The Norwegian military company, Kongsberg, was awarded a significant contract by the Norwegian and German navies. The dual procurement by both countries is a part of the wider 212CD procurement that will be ongoing into the 2030s.
The ORCCA Combat System procurement is part of a subcontract with ThyssenKrupp Marine Systems. The contract for the Kongsberg command and control system is a part of a mutual agreement signed between Norway and Germany when both nations decided on the procurement of the new Type 212CD (Common Design) submarines in 2017. The contracts are overseen by kta naval systems, a join venture between thyssenkrupp Marine Systems, its Naval Electronic Systems business unit (ATLAS ELEKTRONIK) and Kongsberg Defense & Aerospace set up in October 2017.
Germany will also obtain the Naval Strike Missle (NSM) Block 1A along with the Norwegians. This joint procurement program alone is worth 4,404M NOK or around $450 million. The NSM will replace the Harpoon missiles currently used on the F124, F125, and F126 type frigates. Germany is the 6th nation to select NSM. For Norway the contract will serve to replenish and update their current inventory.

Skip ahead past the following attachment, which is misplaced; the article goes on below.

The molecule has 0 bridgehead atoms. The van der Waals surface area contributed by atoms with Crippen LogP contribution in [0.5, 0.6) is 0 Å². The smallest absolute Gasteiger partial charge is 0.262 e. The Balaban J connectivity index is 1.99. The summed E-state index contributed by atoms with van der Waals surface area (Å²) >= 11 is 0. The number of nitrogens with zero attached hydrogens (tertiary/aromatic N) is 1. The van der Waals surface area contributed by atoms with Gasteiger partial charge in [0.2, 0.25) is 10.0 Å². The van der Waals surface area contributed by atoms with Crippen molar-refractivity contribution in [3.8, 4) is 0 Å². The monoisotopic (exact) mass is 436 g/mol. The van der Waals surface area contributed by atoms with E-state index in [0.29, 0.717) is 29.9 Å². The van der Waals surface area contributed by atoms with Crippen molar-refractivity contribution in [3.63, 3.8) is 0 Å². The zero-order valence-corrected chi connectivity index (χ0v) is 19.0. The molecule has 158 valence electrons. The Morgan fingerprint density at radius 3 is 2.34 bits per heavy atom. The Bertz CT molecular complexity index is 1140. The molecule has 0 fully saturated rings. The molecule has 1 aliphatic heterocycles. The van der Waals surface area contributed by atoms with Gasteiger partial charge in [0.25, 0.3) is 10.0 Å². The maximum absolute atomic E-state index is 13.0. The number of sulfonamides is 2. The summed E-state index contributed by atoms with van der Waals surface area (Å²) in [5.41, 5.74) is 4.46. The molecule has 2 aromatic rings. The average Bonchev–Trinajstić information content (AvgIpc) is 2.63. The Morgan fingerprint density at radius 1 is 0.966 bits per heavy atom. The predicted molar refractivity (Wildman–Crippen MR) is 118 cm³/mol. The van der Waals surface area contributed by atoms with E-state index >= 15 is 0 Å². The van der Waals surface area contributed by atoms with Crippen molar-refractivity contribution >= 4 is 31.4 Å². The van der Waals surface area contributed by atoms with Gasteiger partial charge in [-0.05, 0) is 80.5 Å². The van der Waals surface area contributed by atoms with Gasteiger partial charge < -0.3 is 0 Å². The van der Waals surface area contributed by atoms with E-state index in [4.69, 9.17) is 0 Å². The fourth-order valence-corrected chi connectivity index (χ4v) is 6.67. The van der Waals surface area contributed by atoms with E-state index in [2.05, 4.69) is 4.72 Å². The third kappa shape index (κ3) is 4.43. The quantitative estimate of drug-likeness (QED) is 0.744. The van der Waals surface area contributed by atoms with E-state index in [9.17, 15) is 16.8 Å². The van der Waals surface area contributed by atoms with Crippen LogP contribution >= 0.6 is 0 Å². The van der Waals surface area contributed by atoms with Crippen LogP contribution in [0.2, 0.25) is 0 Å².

Eirik Lie, president of Kongsberg Defence and Aerospace AS, said:
“This bilateral agreement between Germany and Norway enables expanded industrial cooperation between our two countries. Common NSM and submarine procurement creates many new jobs and value creation in the whole supply chain in Norway for the next decade. Both NSM and the new submarine class represent the most modern and advanced high-end technology equipment that exists in the world today. KONGSBERG is proud to be in the front seat in this journey.”
Back in 2017, both Germany and Norway decided to joint purchase of a Type 212A-based submarine. The new Type 212CD will comprise the low signature profile of the Type 212A, but the submarine itself is going to be tailored to the specific needs of both nations. Norway will receive four ships, while Germany’s procurement consists of two Type 212CDs. The first Norwegian submarine is going to leave docks in 2029, while the latter deliveries for the German Navy will take place in 2032 and 2034.
The success of the 212CD relies on the satisfaction of Germany and Norway with potential for future orders from several European states. This includes Poland who decided not to participate in the initial Type 212CD procurement but will soon need to begin replacing its aging submarine fleet.